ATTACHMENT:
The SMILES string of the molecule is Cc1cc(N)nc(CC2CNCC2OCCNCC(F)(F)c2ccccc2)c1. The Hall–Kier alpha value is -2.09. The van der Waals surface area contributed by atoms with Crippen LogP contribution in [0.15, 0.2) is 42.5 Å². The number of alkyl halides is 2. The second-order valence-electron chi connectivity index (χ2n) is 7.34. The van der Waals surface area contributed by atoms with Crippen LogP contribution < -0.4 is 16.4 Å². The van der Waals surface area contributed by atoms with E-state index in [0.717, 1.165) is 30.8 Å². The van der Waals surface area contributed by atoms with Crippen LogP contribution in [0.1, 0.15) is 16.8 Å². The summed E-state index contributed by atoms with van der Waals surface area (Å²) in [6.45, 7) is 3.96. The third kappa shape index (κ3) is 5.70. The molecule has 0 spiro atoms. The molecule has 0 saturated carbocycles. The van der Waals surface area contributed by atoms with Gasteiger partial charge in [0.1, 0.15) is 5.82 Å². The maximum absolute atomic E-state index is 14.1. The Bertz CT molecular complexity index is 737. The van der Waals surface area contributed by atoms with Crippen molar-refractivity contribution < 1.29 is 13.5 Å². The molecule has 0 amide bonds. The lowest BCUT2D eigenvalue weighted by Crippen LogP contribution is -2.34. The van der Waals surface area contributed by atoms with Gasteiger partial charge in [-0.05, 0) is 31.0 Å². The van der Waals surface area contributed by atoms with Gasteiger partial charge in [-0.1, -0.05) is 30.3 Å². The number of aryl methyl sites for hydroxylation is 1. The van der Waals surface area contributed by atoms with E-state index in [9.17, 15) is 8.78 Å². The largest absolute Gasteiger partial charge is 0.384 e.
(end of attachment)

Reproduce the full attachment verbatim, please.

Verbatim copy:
The SMILES string of the molecule is Cc1cc(N)nc(CC2CNCC2OCCNCC(F)(F)c2ccccc2)c1. The Hall–Kier alpha value is -2.09. The van der Waals surface area contributed by atoms with Crippen LogP contribution in [0.15, 0.2) is 42.5 Å². The number of alkyl halides is 2. The second-order valence-electron chi connectivity index (χ2n) is 7.34. The van der Waals surface area contributed by atoms with Crippen LogP contribution < -0.4 is 16.4 Å². The van der Waals surface area contributed by atoms with E-state index in [0.717, 1.165) is 30.8 Å². The van der Waals surface area contributed by atoms with Crippen LogP contribution in [0.1, 0.15) is 16.8 Å². The summed E-state index contributed by atoms with van der Waals surface area (Å²) in [6.45, 7) is 3.96. The third kappa shape index (κ3) is 5.70. The molecule has 0 spiro atoms. The molecule has 0 saturated carbocycles. The van der Waals surface area contributed by atoms with Gasteiger partial charge in [0.1, 0.15) is 5.82 Å². The maximum absolute atomic E-state index is 14.1. The Bertz CT molecular complexity index is 737. The van der Waals surface area contributed by atoms with Crippen molar-refractivity contribution < 1.29 is 13.5 Å². The molecule has 0 amide bonds. The lowest BCUT2D eigenvalue weighted by Crippen LogP contribution is -2.34. The van der Waals surface area contributed by atoms with Gasteiger partial charge in [-0.05, 0) is 31.0 Å². The van der Waals surface area contributed by atoms with Gasteiger partial charge in [-0.1, -0.05) is 30.3 Å². The number of aryl methyl sites for hydroxylation is 1. The van der Waals surface area contributed by atoms with E-state index in [9.17, 15) is 8.78 Å². The largest absolute Gasteiger partial charge is 0.384 e.